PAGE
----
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Concern Mounts over Civilian Deaths in Afghanistan
Published on Tuesday, May 23, 2006 by Agence France Presse
Concern Mounts over Civilian Deaths in Afghanistan

Villagers have insisted that dozens of civilians were killed in a coalition strike in Afghanistan, as rights groups voiced concern about mounting civilian casualties in days of fighting.

The governor of southern Kandahar province, Asadullah Khalid, said Monday that at least 16 civilians were killed early Monday in an air and ground strike in the province's Panjwayi district.

But a teacher in nearby Tulakhan village told AFP by telephone that he saw the bodies of 40 civilians, including children, and that about 50 others had been wounded.

The US-coalition said up to 80 suspected Taliban had died in the raid targeting Azizi village in Panjwayi, adding it was investigating claims of civilian casualties.

The teacher, named Abdullah, said he had assisted in burying 28 people and saw the bodies of 12 others being returned to their home village from other areas.

Eight houses in his village were destroyed in the bombing, several damaged and scores of animals were killed, he said from the area, which was still off-limits to journalists.

Other residents told AFP at the main hospital in Kandahar city on Monday that they had seen scores of dead and wounded.

An elderly man, Attah Mohammad, said he had lost 24 members of his family, including some children.

The strike was the latest incident in nearly a week that has seen some of the heaviest fighting in Afghanistan since the Taliban were removed in 2001 -- clashes that have left around 300 people dead, most of them rebels.

The International Committee of the Red Cross (ICRC) and the United Nations expressed concern about reports of civilians being caught up in the violence.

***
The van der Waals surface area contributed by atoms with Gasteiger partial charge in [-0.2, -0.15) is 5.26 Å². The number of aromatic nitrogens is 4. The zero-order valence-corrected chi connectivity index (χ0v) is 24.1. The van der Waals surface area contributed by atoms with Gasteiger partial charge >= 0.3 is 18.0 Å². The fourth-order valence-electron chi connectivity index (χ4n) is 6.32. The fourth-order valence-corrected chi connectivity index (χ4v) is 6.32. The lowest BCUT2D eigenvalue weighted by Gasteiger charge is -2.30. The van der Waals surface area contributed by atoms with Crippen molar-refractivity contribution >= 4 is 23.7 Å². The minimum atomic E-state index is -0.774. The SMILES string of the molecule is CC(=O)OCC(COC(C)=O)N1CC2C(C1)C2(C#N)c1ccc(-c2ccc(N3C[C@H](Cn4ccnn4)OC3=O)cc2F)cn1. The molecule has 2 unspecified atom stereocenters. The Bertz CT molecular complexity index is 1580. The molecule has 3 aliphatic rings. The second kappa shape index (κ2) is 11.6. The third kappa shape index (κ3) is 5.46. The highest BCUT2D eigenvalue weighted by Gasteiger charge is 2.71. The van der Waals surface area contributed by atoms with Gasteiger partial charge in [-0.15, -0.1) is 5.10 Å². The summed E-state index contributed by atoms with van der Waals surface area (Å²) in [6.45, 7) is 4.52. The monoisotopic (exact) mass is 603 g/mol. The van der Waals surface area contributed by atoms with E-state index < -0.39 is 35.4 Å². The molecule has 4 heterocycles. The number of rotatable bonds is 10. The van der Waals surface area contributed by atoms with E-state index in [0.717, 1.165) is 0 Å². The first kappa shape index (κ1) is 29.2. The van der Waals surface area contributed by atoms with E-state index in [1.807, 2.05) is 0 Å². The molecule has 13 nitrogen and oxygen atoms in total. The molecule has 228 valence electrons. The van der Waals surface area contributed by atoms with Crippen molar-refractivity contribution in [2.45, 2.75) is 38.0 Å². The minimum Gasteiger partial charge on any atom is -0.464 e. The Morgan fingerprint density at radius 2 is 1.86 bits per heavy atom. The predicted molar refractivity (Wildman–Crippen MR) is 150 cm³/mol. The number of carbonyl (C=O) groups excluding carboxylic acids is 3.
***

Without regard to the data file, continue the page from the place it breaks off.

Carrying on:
The ICRC urged "the parties to exercise constant care in the conduct of military operations," describing the situation in the south as "worsening".

"At all times they must take all feasible precautions to protect civilians against the effects of any attacks," it said.

A UN spokesman in Kabul said Monday that "it is clearly important that everything possible is done to ensure the safety of civilians, as well as ensuring safety for UN and other humanitarian workers."

The insecurity was hampering the world body's work in the south, spokesman Adrian Edwards told reporters, but noted there were no plans to evacuate the area.

The coalition said it had targeted only compounds harbouring "extremists".

It said Monday it had called in warplanes after troops who were trying to capture insurgents in the area came under fire, while the governor said some of the militants had hidden in local people's houses.

There have been several major battles with insurgents during the past week, including a clash in Panjwayi last Wednesday and Thursday which Khalid said left 100 Taliban dead and netted some senior Taliban commanders.

The fighting has also claimed the lives of about 50 Afghans, besides those killed in the latest coalition raid, most of them from the fledgling police and army.

Five foreign nationals have been killed: two French special forces soldiers, a Canadian female soldier, an American soldier and one US civilian killed in a suicide bombing in the western city of Herat on Thursday.

Copyright © 2006 AFP


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